The value of Parliament

The British Houses of Parliament have been in the news lately because of the laborious process for leaving the EU.

This process was clearly set up to discourage any state from doing a Brexit, Grexit or Frexit. Perhaps call it Nexit to be clear? The British people just want a clear decision to avoid current uncertainty.

As I watched the debates in the House of Commons last week I couldn’t help but admire the chamber in which the Members of Parliament sit, assuming they can find a spare place. It was deliberately designed by Charles Barry senior to be cosy, at the express wishes of the 19th Century incumbents who feared it would look vast and empty during an average poorly attended session!

Once completed by Edward Middleton Barry, the New Palace of Westminster would see numerous debates and committee sessions, including an inquiry into building a bridge across the adjacent Thames further downriver next to the Tower of London. One of the expert witnesses was Sir Charles’ other son John Wolfe Barry by then a respected civil engineer, who reassured MPs that despite vociferous opposition from some local commercial interests, the proposed bascule bridge would be a huge benefit to road traffic and a minor hindrance to river traffic. Tower Bridge still operates on this premise over a century later.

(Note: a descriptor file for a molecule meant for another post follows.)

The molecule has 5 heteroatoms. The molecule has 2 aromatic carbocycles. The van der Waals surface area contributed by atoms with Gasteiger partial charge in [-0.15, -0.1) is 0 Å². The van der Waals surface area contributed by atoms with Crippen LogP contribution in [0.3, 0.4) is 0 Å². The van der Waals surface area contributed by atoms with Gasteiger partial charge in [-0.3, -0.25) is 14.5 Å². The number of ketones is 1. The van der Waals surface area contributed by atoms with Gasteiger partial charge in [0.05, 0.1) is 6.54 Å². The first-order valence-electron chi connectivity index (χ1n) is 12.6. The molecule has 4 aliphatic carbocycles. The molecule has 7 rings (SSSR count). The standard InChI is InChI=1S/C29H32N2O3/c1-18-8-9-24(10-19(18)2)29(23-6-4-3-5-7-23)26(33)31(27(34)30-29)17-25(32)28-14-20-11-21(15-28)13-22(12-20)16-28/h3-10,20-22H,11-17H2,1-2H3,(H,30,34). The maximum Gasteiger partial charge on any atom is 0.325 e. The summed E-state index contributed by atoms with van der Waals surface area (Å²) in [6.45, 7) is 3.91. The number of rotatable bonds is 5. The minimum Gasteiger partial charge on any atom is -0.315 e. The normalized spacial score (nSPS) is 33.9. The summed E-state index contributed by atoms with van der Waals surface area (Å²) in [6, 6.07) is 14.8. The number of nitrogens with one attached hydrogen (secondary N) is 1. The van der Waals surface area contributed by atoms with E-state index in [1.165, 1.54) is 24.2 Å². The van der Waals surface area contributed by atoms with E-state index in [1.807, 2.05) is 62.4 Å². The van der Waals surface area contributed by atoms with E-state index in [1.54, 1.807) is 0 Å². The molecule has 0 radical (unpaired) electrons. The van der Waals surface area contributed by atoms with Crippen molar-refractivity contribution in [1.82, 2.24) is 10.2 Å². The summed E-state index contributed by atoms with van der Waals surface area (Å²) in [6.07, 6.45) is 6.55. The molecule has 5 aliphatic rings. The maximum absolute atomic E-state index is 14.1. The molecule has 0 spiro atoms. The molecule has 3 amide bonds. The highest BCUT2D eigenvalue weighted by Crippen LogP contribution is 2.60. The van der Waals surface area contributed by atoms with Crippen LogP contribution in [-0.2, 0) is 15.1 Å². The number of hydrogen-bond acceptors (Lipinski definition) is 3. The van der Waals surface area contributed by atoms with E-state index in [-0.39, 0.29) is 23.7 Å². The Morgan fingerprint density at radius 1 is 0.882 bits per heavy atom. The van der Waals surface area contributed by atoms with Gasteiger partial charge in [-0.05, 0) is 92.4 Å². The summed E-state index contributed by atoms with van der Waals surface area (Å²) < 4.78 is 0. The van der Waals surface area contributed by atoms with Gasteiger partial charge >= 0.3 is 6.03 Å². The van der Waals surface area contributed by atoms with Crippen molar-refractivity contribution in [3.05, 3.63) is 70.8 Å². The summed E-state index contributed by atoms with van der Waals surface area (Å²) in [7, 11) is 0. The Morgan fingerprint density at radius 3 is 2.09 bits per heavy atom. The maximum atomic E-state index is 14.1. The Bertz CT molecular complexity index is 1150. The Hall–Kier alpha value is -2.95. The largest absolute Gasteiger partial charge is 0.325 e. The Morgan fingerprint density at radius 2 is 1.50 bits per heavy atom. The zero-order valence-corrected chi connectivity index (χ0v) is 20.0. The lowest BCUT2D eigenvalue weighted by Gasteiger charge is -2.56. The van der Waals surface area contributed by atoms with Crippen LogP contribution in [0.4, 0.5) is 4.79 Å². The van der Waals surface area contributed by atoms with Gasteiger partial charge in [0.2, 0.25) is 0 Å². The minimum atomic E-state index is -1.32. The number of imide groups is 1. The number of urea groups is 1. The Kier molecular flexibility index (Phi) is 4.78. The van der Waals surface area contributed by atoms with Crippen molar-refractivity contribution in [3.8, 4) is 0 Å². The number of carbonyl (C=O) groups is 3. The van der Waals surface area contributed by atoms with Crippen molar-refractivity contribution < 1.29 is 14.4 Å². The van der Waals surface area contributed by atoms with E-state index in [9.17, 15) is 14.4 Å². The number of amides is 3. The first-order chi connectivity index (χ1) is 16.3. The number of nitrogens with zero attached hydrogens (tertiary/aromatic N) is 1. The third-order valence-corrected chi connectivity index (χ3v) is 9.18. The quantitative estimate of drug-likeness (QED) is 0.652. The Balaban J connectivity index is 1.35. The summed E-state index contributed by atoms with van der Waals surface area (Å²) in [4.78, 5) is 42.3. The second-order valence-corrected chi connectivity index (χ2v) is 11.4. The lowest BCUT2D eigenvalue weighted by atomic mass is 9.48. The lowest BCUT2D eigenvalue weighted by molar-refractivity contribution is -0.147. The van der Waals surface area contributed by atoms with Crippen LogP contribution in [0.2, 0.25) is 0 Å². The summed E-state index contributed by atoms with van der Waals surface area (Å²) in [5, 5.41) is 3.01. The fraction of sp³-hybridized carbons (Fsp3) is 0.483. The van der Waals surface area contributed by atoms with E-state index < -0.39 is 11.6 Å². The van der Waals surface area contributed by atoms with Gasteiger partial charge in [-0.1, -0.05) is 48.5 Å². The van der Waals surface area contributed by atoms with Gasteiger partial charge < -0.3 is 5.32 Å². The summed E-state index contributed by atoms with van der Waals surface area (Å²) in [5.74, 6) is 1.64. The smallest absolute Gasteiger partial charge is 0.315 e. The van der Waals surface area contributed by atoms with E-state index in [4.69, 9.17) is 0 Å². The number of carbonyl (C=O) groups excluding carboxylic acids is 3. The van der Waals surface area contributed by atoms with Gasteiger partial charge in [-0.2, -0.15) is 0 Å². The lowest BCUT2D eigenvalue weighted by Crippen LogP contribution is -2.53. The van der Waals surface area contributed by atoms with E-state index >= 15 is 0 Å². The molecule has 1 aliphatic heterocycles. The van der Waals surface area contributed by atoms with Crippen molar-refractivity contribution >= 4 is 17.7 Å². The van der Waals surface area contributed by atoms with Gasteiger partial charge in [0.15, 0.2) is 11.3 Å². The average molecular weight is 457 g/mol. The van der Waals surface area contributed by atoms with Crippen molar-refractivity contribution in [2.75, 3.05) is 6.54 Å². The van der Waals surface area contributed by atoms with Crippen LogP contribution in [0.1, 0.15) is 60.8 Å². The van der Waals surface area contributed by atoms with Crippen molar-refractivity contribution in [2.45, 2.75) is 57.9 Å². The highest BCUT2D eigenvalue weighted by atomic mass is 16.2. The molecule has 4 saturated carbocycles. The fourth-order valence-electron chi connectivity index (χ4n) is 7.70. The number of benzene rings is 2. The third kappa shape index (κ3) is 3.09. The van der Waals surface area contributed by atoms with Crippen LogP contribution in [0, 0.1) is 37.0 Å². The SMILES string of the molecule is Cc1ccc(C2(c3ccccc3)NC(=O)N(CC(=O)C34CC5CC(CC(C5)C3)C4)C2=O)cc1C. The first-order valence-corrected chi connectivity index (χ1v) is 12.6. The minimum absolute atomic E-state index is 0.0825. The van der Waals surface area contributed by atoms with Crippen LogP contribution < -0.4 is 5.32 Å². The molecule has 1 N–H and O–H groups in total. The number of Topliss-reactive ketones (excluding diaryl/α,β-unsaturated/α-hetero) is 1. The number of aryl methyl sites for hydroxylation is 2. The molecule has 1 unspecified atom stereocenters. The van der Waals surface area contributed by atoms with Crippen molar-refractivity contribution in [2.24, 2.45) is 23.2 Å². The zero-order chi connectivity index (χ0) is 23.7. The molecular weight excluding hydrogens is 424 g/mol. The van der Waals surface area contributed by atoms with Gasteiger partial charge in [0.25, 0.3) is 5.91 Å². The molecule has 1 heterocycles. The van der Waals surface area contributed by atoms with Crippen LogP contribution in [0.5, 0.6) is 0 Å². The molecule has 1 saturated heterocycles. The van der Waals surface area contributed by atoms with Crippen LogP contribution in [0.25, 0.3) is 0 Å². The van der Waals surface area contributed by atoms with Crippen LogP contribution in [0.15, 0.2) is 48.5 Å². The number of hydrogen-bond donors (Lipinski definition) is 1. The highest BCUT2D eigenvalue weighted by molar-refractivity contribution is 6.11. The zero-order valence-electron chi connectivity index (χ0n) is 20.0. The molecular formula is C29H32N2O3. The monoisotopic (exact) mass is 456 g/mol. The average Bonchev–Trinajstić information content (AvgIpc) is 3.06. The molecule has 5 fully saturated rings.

The benefit of hindsight ….

Author: Nick von Behr

I've been blogging since 2012 under different guises and on a range of topics mainly linked to education, but more recently focusing on the history of civil engineering and architecture. I am writing a book on the 19th Century Brunel and Barry families of successful architects and civil engineers who built the Houses of Parliament, Tower Bridge, Paddington Station and the Royal Opera House in London and the Clifton Suspension Bridge in Bristol.

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